4. The key differences between humans and “things that are more easily approximated as random search processes than as humans-plus-a-bit-of-noise” lies in lots of complicated machinery in the human brain.
Humans are not blank slates in the relevant ways, such that just raising an AI like a human solves the problem.
This doesn’t mean the problem is unsolvable; but it means that you either need to reproduce that internal machinery, in a lot of detail, in AI, or you need to build some new kind of machinery that’s safe for reasons other than the specific reasons humans are safe.
(You need cognitive machinery that somehow samples from a much narrower space of plans that are still powerful enough to succeed in at least one task that saves the world, but are constrained in ways that make them far less dangerous than the larger space of plans. And you need a thing that actually implements internal machinery like that, as opposed to just being optimized to superficially behave as though it does in the narrow and unrepresentative environments it was in before starting to work on WBE. “Novel science work” means that pretty much everything you want from the AI is out-of-distribution.)
5. STEM-level AGI timelines don’t look that long (e.g., probably not 50 or 150 years; could well be 5 years or 15).
[...] I observe that, 15 years ago, everyone was saying AGI is far off because of what it couldn’t do—basic image recognition, go, starcraft, winograd schemas, simple programming tasks. But basically all that has fallen. The gap between us and AGI is made mostly of intangibles. (Computer programming that is Actually Good? Theorem proving? Sure, but on my model, “good” versions of those are a hair’s breadth away from full AGI already. And the fact that I need to clarify that “bad” versions don’t count, speaks to my point that the only barriers people can name right now are intangibles.) That’s a very uncomfortable place to be!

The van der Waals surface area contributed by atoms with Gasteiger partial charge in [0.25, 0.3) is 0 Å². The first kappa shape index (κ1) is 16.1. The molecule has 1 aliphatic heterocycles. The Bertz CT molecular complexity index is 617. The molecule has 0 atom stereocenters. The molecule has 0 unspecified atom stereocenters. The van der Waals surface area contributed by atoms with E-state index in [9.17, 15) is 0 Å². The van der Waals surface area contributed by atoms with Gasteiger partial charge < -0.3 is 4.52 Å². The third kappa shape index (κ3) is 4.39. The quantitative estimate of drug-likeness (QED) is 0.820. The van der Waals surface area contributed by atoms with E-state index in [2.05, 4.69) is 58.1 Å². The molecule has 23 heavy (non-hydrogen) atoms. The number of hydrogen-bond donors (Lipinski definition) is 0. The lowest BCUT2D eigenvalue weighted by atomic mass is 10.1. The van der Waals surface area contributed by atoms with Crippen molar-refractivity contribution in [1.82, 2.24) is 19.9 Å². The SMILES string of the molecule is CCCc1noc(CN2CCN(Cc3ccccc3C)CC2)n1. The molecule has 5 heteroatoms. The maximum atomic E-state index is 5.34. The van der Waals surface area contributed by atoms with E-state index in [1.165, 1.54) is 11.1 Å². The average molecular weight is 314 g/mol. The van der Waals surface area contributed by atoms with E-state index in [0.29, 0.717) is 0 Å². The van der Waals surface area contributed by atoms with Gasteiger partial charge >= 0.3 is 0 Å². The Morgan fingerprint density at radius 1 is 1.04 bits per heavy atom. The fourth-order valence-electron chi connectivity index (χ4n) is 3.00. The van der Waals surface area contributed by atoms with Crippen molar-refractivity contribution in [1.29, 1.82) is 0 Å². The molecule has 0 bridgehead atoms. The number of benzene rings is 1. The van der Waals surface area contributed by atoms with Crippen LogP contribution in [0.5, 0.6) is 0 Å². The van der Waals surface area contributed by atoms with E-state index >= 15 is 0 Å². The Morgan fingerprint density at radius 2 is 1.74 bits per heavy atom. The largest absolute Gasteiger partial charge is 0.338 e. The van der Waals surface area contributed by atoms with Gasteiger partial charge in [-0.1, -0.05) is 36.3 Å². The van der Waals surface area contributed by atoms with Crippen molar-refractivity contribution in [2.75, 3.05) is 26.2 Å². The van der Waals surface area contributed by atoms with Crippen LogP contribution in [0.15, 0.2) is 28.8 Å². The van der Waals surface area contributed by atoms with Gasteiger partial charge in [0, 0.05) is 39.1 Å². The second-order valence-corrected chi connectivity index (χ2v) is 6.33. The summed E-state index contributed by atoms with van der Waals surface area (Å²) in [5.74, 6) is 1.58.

[...] I suspect that I’m in more-or-less the “penultimate epistemic state” on AGI timelines: I don’t know of a project that seems like they’re right on the brink; that would put me in the “final epistemic state” of thinking AGI is imminent. But I’m in the second-to-last epistemic state, where I wouldn’t feel all that shocked to learn that some group has reached the brink. Maybe I won’t get that call for 10 years! Or 20! But it could also be 2, and I wouldn’t get to be indignant with reality. I wouldn’t get to say “but all the following things should have happened first, before I made that observation!”. Those things have happened. I have made those observations. [...]
I think timing tech is very difficult (and plausibly ~impossible when the tech isn’t pretty imminent), and I think reasonable people can disagree a lot about timelines.
I also think converging on timelines is not very crucial, since if AGI is 50 years away I would say it’s still the largest single risk we face, and the bare minimum alignment work required for surviving that transition could easily take longer than that.
Also, “STEM AGI when?” is the kind of argument that requires hashing out people’s predictions about how we get to STEM AGI, which is a bad thing to debate publicly insofar as improving people’s models of pathways can further shorten timelines.
I mention timelines anyway because they are in fact a major reason I’m pessimistic about our prospects; if I learned tomorrow that AGI were 200 years away, I’d be outright optimistic about things going well.